Hardiness: USDA Zone 4a: to -34.4 °C (-30 °F) USDA Zone 4b: to -31.6 °C (-25 °F) USDA Zone 5a: to -28.8 °C (-20 °F) USDA Zone 5b: to -26.1 °C (-15 °F) USDA Zone 6a: to -23.3 °C (-10 °F) USDA Zone 6b: to -20.5 °C (-5 °F) USDA Zone 7a: to -17.7 °C (0 °F) USDA Zone 7b: to -14.9 °C (5 °F) USDA Zone 8a: to -12.2 °C (10 °F) USDA Zone 8b: to -9.4 °C (15 °F) USDA Zone 9a: to -6.6 °C (20 °F) USDA Zone 9b: to -3.8 °C (25 °F) USDA Zone 10a: to -1.1 °C (30 °F) USDA Zone 10b: to 1.7 °C (35 °F)
Sun Exposure: Sun to Partial Shade
Danger: Parts of plant are poisonous if ingested
Bloom Color: White/Near White
Bloom Time: Late Spring/Early Summer
Other details: May be a noxious weed or invasive Average Water Needs; Water regularly; do not overwater
Soil pH requirements: 6.1 to 6.5 (mildly acidic) 6.6 to 7.5 (neutral) 7.6 to 7.8 (mildly alkaline)
Patent Information: Non-patented
Propagation Methods: By dividing rhizomes, tubers, corms or bulbs (including offsets) From seed; direct sow outdoors in fall From bulbils
On Jan 1, 2013, Shirrush from Ramat Gan Israel wrote:
Here in Israel, Ornithogalum umbellatum is a Winter wildflower of the Coastal Plain, and it can be encountered in February in both natural and ruderal situations. In Mediterranean Western Europe it is, however, listed as a perennial weed of vineyards and orchards. I have photographed it as far North as Bratislava, Slovakia, so I guess it is a rather successful species.
On Dec 31, 2012, papa1 from Dearborn, MI (Zone 5b) wrote:
This plant showed up in my garden one year. I have no idea where it came from. I liked the plant and wished the blooms lasted longer. It would come up year after year and it never spread like I am reading in these comments. I had no idea it was a problem plant. Maybe because I am in zone 5?
On May 25, 2011, wolfwolfwolf from Maspeth, NY wrote:
I spent over ten years trying to get rid of this...I know why one website called it a "garden thug". It is. Now I've given up and simply enjoy the mid-May flowers. In fact, neighbors and passers-by ask for it's name when they see it in bloom. I tell them. And I warn them. When the foliage appears, it is a true sign of Spring. Then the flowers: Gorgeous -- very dependable. However, this bulb/corm is a royal pain. Enjoy it, but BEWARE. Or share the wealth and offer some to others. It can be the Ultimate Gardeners' Revenge.
On May 5, 2011, weddingflowers from Austin, TX wrote:
Are the comments here referring to the same Star of Bethlehem flower used frequently for weddings or in bridal bouquets? Here is an example of what I am speaking about: http://www.wholeblossoms.com/flowers/star-of-bethlehem-flowe...
I was doing a search on how to arrange this flower and came upon this post...however, now I'm a little worried since the comments are not all that positive. Please advise since I don't want to make the mistake of ordering Start of Bethlehem and end of having a flower that many of you despise. Thanks so much!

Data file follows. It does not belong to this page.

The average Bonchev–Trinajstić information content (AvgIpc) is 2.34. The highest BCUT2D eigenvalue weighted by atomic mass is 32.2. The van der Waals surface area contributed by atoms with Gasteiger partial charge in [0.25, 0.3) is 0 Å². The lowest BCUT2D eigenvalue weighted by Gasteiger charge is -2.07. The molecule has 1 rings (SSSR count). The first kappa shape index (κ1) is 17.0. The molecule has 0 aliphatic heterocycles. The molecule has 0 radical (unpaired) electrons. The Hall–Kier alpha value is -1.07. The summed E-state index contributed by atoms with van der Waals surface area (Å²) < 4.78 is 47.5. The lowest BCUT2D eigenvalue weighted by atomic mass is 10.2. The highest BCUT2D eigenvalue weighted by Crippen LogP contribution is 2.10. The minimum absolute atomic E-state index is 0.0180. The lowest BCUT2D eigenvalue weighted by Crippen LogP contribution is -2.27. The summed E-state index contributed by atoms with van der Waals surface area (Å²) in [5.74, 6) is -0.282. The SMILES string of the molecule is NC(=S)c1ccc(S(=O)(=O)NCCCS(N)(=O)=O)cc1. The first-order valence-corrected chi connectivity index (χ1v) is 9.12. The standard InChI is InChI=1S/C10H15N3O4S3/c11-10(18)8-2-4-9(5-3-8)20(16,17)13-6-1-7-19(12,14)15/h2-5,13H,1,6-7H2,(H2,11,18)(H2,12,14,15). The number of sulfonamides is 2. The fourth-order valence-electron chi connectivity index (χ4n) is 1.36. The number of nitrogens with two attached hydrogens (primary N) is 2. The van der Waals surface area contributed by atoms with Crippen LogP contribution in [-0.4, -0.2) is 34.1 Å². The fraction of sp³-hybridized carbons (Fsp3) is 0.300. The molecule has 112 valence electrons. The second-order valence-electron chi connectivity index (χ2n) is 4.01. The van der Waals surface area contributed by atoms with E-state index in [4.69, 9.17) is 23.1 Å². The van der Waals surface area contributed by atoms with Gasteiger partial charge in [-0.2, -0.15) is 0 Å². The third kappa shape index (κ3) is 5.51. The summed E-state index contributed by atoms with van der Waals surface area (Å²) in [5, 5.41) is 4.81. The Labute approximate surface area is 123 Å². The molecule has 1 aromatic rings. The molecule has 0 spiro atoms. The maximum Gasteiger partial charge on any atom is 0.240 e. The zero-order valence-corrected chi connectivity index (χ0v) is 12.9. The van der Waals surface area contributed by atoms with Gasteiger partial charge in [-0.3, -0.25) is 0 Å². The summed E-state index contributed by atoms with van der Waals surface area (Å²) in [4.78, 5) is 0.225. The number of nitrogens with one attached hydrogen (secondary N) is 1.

On Sep 19, 2010, naturesown from Bolivar, NY wrote:
This little invader ranks second on my "Most Undesirable Plants" for the garden (Aegopodium podagraria, aka Bishop's Weed, is the first). I have no idea where they came from, and they just started appearing every year in ever-increasing numbers. I spent spring and early summer digging up every plant I could find, however, some of the bulbs were quite deep and I was surprised at the number of bulblets from one plant, so it remains to be seen if I got them all out of the iris beds.
Because it and so many other plants are invasive, I cannot understand why nurseries still sell them. The U.S. Forest Svc. lists it as a "potential threat to native vegetation." With a little research, many gardeners can find great native groundcovers instead of waging a losing battle with the likes of Star-of-Bethlehem & Bishop's Weed.
On Apr 3, 2010, joneski from Hastings, NE wrote:
Very invasive. Pretty soon it will cover my neighborhood, not just my large yard. Last year I was obsessed (literally) with digging them up, drying them out and getting them as far away as possible. They apparantly became angry because they are now everywhere, in places they could not just spread to but had to jump concrete. They are growing in the bricks! Please tell me what to do, other than sell my house
On Apr 1, 2010, maresi77 from Santa Barbara, CA wrote:
Horrible plant!!! Can't get rid of it. It grows everywhere, in between brick paths, through other plants, into the lawn, it just takes over and grows so FAST! I did to try and get out the bulbs, but it breaks off into dozens of smaller bulbs that get left behind. So far, haven't found anything that kills it. Short of covering my whole lawn in plastic and hoping that kills it off, not sure what to do. STAY AWAY FROM IT!!! You'll be sorry if you plant this into any part of your yard. Trust me.
On May 25, 2009, MsMaati from Newburgh, IN (Zone 6a) wrote:
Terrible, invasive. Goes everywhere. Each year I try to get rid of it. It takes forever to bloom and the green plant is tough and slimy. Makes a real mess when you first mow in the spring. I grows over the regular grass and smothers it out so after it dies back you have big dead spots in the lawn.
On Mar 29, 2009, happyNdirt from Summertown, TN (Zone 7a) wrote:
Many years ago, a neighbor planted some of this among her flowers. Over the many years since she moved away, it has spread into all of the neighboring yards, including mine. We don't have any animals around, and just keep mowing over it, knowing that it will probably come up thicker, next year. It drives my retired next-door-neighbor to have a reason to mow the yard every other sunny day in the spring!
This plant has a really attractive flower that only opens when the sun shines so is not much of a contribution to the Pacific Northwest garden as those days are at a premium here. I dug it out of a vacant lot and simply love the flower but they only appear on mature bulbs(I am experimenting to find out how big the bulb must be to flower) As pointed out the plant produces copious amounts of bulblets which grow grass-like foliage in huge amounts and tend to overwhelm any flowers that DO appear.I have dug up most of the Family groups in my bed and tossed the small bulbs, replanting the largest in hopes of a better display. Will keep you posted!